In a first, scientists show time reflection of electromagnetic waves

The breakthrough experiment could lead to low-energy, wave-based computers and new applications for wireless communications.
Chris Young
Illustration of the experimental platform used to realize time reflections
Illustration of the experimental platform used to realize time reflections

Andrea Alu 

Researchers at the Advanced Science Research Center at the CUNY Graduate Center (CUNY ASRC) performed a breakthrough experiment in which they observed time reflections of electromagnetic signals in a tailored metamaterial.

The scientists, who published their findings in a paper in Nature Physics, were able to successfully cause time reversal as well as frequency conversion of broadband electromagnetic waves in their experiments.

Time reflection versus spatial reflection

Reflections in a mirror are caused by electromagnetic light waves bouncing off mirrored surfaces, creating a common phenomenon known as spatial reflection. Similarly, sound waves are spacially reflected to form echoes that carry our words back to us in the order they were spoken.

More than six decades ago, scientists first hypothesized the possibility that we could observe a different form of wave reflections, known as temporal or time reflections.

Unlike spatial reflections, which occur when light or sound hits an adequate boundary, time reflections happen when the entire medium a wave travels suddenly alters its properties across all of space. When this happens, a portion of that wave is time-reversed, and its frequency is converted to a new one.

This phenomenon had never been observed for electromagnetic waves since the optical properties of a material cannot be easily changed at the speed and magnitude required to cause time reflections.

The behavior of time-reflected waves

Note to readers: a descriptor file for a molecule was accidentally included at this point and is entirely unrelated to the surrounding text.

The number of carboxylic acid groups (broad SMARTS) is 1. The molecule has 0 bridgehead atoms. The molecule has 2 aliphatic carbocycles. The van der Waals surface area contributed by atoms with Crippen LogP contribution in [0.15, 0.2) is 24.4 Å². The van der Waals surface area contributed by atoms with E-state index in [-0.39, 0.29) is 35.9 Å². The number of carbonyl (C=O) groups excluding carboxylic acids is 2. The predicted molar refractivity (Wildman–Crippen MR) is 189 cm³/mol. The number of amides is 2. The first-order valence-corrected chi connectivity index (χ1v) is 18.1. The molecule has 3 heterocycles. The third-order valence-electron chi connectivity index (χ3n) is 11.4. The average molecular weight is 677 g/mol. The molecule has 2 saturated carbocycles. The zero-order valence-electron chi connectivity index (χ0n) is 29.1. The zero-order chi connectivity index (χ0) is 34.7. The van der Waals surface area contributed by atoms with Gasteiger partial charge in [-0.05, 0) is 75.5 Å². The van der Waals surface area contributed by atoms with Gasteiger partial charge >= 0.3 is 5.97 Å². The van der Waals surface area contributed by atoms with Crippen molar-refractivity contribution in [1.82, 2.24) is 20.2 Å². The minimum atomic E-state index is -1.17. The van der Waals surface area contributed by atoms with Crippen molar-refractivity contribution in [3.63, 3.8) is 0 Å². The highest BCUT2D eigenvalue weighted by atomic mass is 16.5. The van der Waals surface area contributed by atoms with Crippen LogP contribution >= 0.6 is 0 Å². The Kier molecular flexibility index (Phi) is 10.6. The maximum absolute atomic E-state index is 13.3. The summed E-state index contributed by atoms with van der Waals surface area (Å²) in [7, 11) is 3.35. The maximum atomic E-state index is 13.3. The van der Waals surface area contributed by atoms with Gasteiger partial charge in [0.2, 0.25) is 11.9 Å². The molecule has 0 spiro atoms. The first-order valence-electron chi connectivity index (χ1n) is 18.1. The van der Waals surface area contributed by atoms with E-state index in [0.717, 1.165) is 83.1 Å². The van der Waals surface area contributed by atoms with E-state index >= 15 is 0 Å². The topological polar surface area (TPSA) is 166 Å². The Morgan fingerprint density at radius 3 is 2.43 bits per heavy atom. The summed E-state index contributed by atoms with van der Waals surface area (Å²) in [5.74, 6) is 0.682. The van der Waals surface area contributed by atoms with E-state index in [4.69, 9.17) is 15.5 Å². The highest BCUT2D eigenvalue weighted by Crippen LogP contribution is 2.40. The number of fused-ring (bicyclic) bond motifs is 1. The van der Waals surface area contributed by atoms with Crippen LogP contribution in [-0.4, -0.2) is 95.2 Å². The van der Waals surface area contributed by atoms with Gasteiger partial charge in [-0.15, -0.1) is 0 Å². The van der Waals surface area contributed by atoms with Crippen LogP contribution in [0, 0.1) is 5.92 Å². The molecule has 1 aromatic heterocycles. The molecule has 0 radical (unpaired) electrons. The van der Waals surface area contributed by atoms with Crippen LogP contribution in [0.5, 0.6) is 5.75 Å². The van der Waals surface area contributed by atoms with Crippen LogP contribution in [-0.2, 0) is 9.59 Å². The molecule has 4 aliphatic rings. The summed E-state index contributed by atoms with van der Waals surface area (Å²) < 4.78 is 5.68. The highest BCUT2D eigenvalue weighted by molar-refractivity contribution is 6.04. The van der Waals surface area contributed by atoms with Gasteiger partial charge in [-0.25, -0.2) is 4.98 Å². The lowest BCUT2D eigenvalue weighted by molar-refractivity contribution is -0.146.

Now though, a new paper published in the journal Nature Physics details how the team of scientists from CUNY ASRC was able to observe time reflections of electromagnetic signals.

"This has been really exciting to see, because of how long ago this counterintuitive phenomenon was predicted," corresponding author Andrea Alù, founding director of the CUNY ASRC Photonics Initiative explained in a press statement. "Using a sophisticated metamaterial design, we were able to realize the conditions to change the material’s properties in time both abruptly and with a large contrast."

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The researchers were able to cause a large portion of broadband signals traveling in their engineered metamaterial to instantly time reverse and also change frequency.

They injected broadband signals into a meandered strip of metal roughly 6 meters long. It was printed on a board and featured a dense array of electronic switches linked to reservoir capacitors. All the switches were triggered at the same time for the experiment.

The experiment demonstrated that it's possible to realize a time interface that produces time reversal and frequency conversion of broadband electromagnetic waves. The researchers believe their new discovery can help develop small, low-energy, wave-based computers and exciting new wireless communications applications.

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